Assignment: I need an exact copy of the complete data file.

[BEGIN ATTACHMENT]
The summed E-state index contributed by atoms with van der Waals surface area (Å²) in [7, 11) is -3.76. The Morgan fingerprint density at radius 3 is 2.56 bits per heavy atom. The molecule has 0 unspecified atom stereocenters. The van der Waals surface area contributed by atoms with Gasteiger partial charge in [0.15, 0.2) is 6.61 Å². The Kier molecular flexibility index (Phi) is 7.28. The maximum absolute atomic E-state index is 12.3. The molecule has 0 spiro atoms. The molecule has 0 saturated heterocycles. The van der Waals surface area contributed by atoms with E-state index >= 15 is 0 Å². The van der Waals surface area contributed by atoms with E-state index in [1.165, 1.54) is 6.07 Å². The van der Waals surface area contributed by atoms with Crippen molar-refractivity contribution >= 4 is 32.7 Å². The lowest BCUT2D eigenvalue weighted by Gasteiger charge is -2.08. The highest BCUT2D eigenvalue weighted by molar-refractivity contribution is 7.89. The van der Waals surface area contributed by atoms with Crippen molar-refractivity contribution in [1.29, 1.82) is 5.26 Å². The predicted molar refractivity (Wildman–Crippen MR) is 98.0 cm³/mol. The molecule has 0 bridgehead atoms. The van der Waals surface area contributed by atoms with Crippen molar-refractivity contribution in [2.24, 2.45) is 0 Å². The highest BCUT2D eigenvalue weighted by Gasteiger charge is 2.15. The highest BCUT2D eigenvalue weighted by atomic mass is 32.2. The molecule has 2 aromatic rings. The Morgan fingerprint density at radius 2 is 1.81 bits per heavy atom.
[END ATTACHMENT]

The summed E-state index contributed by atoms with van der Waals surface area (Å²) in [7, 11) is -3.76. The Morgan fingerprint density at radius 3 is 2.56 bits per heavy atom. The molecule has 0 unspecified atom stereocenters. The van der Waals surface area contributed by atoms with Gasteiger partial charge in [0.15, 0.2) is 6.61 Å². The Kier molecular flexibility index (Phi) is 7.28. The maximum absolute atomic E-state index is 12.3. The molecule has 0 spiro atoms. The molecule has 0 saturated heterocycles. The van der Waals surface area contributed by atoms with E-state index >= 15 is 0 Å². The van der Waals surface area contributed by atoms with E-state index in [1.165, 1.54) is 6.07 Å². The van der Waals surface area contributed by atoms with Crippen molar-refractivity contribution >= 4 is 32.7 Å². The lowest BCUT2D eigenvalue weighted by Gasteiger charge is -2.08. The highest BCUT2D eigenvalue weighted by molar-refractivity contribution is 7.89. The van der Waals surface area contributed by atoms with Crippen molar-refractivity contribution in [1.29, 1.82) is 5.26 Å². The predicted molar refractivity (Wildman–Crippen MR) is 98.0 cm³/mol. The molecule has 0 bridgehead atoms. The van der Waals surface area contributed by atoms with Crippen molar-refractivity contribution in [2.24, 2.45) is 0 Å². The highest BCUT2D eigenvalue weighted by Gasteiger charge is 2.15. The highest BCUT2D eigenvalue weighted by atomic mass is 32.2. The molecule has 2 aromatic rings. The Morgan fingerprint density at radius 2 is 1.81 bits per heavy atom.